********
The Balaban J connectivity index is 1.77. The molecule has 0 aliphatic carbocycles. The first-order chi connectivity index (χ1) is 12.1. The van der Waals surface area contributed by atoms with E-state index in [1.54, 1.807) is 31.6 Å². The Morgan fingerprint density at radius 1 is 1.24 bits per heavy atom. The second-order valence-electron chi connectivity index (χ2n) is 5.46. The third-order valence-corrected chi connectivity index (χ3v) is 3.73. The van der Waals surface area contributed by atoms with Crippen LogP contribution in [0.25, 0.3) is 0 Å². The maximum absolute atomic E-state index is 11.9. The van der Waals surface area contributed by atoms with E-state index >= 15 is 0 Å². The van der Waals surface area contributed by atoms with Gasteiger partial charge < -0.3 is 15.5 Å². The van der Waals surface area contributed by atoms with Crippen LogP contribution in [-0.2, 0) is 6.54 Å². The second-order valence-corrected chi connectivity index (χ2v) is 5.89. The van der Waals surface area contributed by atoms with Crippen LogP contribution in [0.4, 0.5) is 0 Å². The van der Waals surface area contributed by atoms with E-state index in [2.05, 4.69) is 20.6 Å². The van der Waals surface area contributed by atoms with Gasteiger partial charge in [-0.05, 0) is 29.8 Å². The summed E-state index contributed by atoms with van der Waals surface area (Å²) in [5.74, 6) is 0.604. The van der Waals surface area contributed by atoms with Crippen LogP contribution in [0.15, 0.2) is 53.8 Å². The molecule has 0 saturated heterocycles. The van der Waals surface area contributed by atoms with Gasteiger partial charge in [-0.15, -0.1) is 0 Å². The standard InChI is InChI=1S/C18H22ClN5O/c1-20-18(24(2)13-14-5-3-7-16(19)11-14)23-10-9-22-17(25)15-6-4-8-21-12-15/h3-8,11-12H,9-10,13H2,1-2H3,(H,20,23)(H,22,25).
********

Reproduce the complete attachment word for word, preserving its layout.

The Balaban J connectivity index is 1.77. The molecule has 0 aliphatic carbocycles. The first-order chi connectivity index (χ1) is 12.1. The van der Waals surface area contributed by atoms with E-state index in [1.54, 1.807) is 31.6 Å². The Morgan fingerprint density at radius 1 is 1.24 bits per heavy atom. The second-order valence-electron chi connectivity index (χ2n) is 5.46. The third-order valence-corrected chi connectivity index (χ3v) is 3.73. The van der Waals surface area contributed by atoms with Crippen LogP contribution in [0.25, 0.3) is 0 Å². The maximum absolute atomic E-state index is 11.9. The van der Waals surface area contributed by atoms with E-state index >= 15 is 0 Å². The van der Waals surface area contributed by atoms with Gasteiger partial charge < -0.3 is 15.5 Å². The van der Waals surface area contributed by atoms with Crippen LogP contribution in [-0.2, 0) is 6.54 Å². The second-order valence-corrected chi connectivity index (χ2v) is 5.89. The van der Waals surface area contributed by atoms with Crippen LogP contribution in [0.4, 0.5) is 0 Å². The van der Waals surface area contributed by atoms with E-state index in [2.05, 4.69) is 20.6 Å². The van der Waals surface area contributed by atoms with Gasteiger partial charge in [-0.05, 0) is 29.8 Å². The summed E-state index contributed by atoms with van der Waals surface area (Å²) in [5.74, 6) is 0.604. The van der Waals surface area contributed by atoms with Crippen LogP contribution in [0.15, 0.2) is 53.8 Å². The molecule has 0 saturated heterocycles. The van der Waals surface area contributed by atoms with Gasteiger partial charge in [-0.15, -0.1) is 0 Å². The standard InChI is InChI=1S/C18H22ClN5O/c1-20-18(24(2)13-14-5-3-7-16(19)11-14)23-10-9-22-17(25)15-6-4-8-21-12-15/h3-8,11-12H,9-10,13H2,1-2H3,(H,20,23)(H,22,25).